Book review: Mr Pip

By Lloyd Jones
Published by
John Murray

In Mr Pip, New Zealand author Lloyd Jones takes us on a journey to a coastal village on the Papua New Guinea island of Bougainville. Once there, we enter the life of Matilda, a girl in her early teens, and her fellow villagers during the civil war of the 1990s.

At first, life goes on as usual. There might be a blockade imposed on the island but the village can still rely on its fish, chickens and fruit. The only difference is that the local mine has closed and all the white men have left. All but one: Mr Watts, aka Pop Eye, whose wife, Grace, is a native of the island. With the departure of the white men, the school is left unattended but children are soon called back to the classroom as Mr Watts decides to be their teacher.

The fact that Mr Watts has never taught before and that he has admittedly ‘no wisdom’ doesn’t prevent him from understanding what the children need: a distraction from talk of gunfire, ‘redskin’ soldiers, rebel fighters and horror. Aided by his precious copy of Dickens’s Great Expectations, he intends to set the children’s minds free and give them a place to escape to.

From the opening lines, Matilda, the narrator of the story, is captivated by those words that conjure up a faraway country. She builds a very strong bond with Pip, the main character of the book, a bond that her Christian mother disapproves of, as she disapproves of Mr Watts and his godless ways. Her attempt at protecting her daughter’s mind, however, has tragic consequences as the ‘redskins’ arrive at the village and, having found the name of Pip written in the sand, they want to know who he is. Proof of his identity can only be found in Mr Watts’s book... but where is it?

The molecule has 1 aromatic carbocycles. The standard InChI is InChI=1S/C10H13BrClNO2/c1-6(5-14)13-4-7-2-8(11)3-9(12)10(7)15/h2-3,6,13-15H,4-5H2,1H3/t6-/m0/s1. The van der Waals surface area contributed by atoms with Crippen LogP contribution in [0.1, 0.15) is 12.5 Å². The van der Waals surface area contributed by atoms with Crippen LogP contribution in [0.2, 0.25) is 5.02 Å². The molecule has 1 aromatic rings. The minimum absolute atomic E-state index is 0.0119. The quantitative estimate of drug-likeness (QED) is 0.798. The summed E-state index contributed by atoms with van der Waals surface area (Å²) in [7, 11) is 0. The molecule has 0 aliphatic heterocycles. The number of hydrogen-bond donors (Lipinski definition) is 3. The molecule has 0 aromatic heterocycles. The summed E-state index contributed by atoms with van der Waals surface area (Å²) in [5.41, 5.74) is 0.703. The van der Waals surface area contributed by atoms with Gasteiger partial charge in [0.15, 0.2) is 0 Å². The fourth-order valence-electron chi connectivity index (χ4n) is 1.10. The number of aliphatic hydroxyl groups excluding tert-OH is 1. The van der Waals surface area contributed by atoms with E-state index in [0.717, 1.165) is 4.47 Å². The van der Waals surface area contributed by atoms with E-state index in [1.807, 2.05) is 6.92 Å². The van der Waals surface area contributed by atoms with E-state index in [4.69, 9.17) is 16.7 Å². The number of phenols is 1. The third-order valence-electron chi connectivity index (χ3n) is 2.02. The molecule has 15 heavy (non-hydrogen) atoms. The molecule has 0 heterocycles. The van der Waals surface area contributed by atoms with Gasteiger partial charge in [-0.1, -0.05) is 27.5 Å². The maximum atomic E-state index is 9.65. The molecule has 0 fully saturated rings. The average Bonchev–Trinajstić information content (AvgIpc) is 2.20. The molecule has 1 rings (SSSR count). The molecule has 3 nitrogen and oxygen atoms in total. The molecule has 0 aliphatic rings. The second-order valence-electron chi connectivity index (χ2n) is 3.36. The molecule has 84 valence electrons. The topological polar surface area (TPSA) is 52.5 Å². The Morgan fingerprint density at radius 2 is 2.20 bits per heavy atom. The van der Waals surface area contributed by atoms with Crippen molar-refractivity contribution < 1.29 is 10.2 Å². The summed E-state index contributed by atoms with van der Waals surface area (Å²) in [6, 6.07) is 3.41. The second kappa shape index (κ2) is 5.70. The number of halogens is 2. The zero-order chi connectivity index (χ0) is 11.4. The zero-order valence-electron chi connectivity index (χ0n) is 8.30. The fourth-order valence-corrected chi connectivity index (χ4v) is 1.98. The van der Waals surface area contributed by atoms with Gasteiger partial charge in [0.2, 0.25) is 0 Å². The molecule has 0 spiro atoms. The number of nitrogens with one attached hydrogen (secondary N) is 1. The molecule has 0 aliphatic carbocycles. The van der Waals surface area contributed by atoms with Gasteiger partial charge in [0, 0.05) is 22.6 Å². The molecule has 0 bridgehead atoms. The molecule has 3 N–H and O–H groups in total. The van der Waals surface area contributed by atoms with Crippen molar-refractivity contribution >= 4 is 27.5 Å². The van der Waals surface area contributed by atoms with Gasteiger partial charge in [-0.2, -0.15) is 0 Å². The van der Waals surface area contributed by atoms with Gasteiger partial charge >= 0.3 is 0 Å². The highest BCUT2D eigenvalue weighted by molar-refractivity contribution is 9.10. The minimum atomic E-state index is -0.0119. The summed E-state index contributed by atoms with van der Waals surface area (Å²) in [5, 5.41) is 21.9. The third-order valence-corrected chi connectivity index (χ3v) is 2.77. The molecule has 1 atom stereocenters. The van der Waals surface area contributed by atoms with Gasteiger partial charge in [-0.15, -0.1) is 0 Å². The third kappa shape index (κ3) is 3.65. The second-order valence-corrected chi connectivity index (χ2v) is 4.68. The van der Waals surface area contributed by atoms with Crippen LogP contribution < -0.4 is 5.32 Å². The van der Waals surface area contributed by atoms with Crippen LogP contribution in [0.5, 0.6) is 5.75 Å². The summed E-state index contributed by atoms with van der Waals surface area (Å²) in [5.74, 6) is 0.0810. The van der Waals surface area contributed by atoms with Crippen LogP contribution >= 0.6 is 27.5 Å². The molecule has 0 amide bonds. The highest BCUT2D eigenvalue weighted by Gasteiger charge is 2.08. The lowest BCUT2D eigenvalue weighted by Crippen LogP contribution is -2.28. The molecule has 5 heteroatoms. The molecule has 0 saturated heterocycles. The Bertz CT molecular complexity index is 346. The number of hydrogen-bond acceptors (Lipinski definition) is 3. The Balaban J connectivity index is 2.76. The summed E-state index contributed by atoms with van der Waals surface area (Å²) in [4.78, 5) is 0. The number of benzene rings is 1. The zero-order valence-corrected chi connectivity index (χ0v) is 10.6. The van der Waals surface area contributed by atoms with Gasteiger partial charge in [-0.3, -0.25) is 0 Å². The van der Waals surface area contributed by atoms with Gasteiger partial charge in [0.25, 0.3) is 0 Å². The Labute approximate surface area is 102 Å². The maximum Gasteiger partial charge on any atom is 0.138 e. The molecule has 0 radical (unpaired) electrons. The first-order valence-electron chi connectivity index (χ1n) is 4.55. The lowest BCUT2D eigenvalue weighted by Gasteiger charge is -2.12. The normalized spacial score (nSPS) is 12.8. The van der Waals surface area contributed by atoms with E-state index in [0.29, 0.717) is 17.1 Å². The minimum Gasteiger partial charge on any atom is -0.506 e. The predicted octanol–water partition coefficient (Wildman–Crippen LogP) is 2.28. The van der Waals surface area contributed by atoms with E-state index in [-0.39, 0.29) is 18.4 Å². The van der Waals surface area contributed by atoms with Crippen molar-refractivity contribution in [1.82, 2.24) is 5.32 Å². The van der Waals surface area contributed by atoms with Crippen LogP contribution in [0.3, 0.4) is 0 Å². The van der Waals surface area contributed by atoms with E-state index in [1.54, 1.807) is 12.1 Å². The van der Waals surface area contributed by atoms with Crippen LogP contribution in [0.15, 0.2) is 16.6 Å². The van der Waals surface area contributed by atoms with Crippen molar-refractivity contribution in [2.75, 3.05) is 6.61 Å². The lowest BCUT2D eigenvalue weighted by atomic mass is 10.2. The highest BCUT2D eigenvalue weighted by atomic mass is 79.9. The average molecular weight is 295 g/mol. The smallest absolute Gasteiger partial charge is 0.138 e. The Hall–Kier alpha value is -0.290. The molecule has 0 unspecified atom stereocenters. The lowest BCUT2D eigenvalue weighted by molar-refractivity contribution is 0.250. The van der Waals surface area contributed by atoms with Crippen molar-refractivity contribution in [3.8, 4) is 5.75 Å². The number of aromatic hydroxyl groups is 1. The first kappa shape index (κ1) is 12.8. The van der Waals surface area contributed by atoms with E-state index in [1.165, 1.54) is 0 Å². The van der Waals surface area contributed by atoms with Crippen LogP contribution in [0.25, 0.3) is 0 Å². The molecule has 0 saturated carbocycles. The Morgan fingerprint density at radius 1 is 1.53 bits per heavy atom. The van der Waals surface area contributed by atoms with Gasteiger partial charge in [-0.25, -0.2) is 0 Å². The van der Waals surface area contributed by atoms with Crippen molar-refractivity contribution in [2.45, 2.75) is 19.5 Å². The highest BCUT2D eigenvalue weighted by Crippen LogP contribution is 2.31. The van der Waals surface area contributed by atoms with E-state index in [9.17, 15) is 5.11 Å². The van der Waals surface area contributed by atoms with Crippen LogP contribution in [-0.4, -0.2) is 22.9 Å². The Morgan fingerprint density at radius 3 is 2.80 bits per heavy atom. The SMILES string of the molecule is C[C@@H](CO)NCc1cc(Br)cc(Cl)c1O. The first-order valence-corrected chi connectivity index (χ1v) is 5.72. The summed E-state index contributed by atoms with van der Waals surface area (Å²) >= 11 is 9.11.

Fiction and reality start to blur together and Mr Watts finds himself taking first the name of Mr Dickens and than that of Pip himself, when the rebel fighters take the place of the government soldiers. In a bid for time, Mr Watts, now called Pip, starts telling his own version of Great Expectations. With the book now lost, he combines the original story with elements of his own life and anecdotes that he has learnt from the villagers.

But the story doesn’t reach its end as it is interrupted by the tragic return of the soldiers and the disappearance of everything that Matilda had loved. Will she find the will to keep living? Will she find the truth about Mr Watts? Will she find her friend Pip again, the orphan whose destiny seems to be so similar to hers?

Winner of the Commonwealth Writers Prize as well as shortlisted for the 2007 Man Booker Prize for Fiction, this story-within-a-story deals with a difficult subject matter in a delicate and simple way and is populated by characters that you will grow to love. Page after page you will marvel at their strength, their courage and the ability of one little girl to transform her life thanks to literature and an improbable friendship that goes beyond culture. Great expectations indeed!


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